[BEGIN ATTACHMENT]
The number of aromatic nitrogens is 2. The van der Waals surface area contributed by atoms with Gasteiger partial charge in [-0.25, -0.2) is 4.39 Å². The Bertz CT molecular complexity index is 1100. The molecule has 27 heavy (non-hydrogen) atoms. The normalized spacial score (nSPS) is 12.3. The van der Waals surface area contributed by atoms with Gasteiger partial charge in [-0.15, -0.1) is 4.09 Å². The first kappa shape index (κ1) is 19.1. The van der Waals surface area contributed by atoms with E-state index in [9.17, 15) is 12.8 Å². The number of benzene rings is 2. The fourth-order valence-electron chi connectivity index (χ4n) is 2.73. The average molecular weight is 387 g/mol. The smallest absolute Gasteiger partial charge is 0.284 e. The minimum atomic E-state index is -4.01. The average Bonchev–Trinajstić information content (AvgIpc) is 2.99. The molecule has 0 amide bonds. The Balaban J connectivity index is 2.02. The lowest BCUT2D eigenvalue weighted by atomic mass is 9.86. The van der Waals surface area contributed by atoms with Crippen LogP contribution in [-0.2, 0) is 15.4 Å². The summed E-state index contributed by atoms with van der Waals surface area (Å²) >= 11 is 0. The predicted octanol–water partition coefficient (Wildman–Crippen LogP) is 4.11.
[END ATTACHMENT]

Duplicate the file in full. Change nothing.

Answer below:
The number of aromatic nitrogens is 2. The van der Waals surface area contributed by atoms with Gasteiger partial charge in [-0.25, -0.2) is 4.39 Å². The Bertz CT molecular complexity index is 1100. The molecule has 27 heavy (non-hydrogen) atoms. The normalized spacial score (nSPS) is 12.3. The van der Waals surface area contributed by atoms with Gasteiger partial charge in [-0.15, -0.1) is 4.09 Å². The first kappa shape index (κ1) is 19.1. The van der Waals surface area contributed by atoms with E-state index in [9.17, 15) is 12.8 Å². The number of benzene rings is 2. The fourth-order valence-electron chi connectivity index (χ4n) is 2.73. The average molecular weight is 387 g/mol. The smallest absolute Gasteiger partial charge is 0.284 e. The minimum atomic E-state index is -4.01. The average Bonchev–Trinajstić information content (AvgIpc) is 2.99. The molecule has 0 amide bonds. The Balaban J connectivity index is 2.02. The lowest BCUT2D eigenvalue weighted by atomic mass is 9.86. The van der Waals surface area contributed by atoms with Crippen LogP contribution in [-0.2, 0) is 15.4 Å². The summed E-state index contributed by atoms with van der Waals surface area (Å²) >= 11 is 0. The predicted octanol–water partition coefficient (Wildman–Crippen LogP) is 4.11.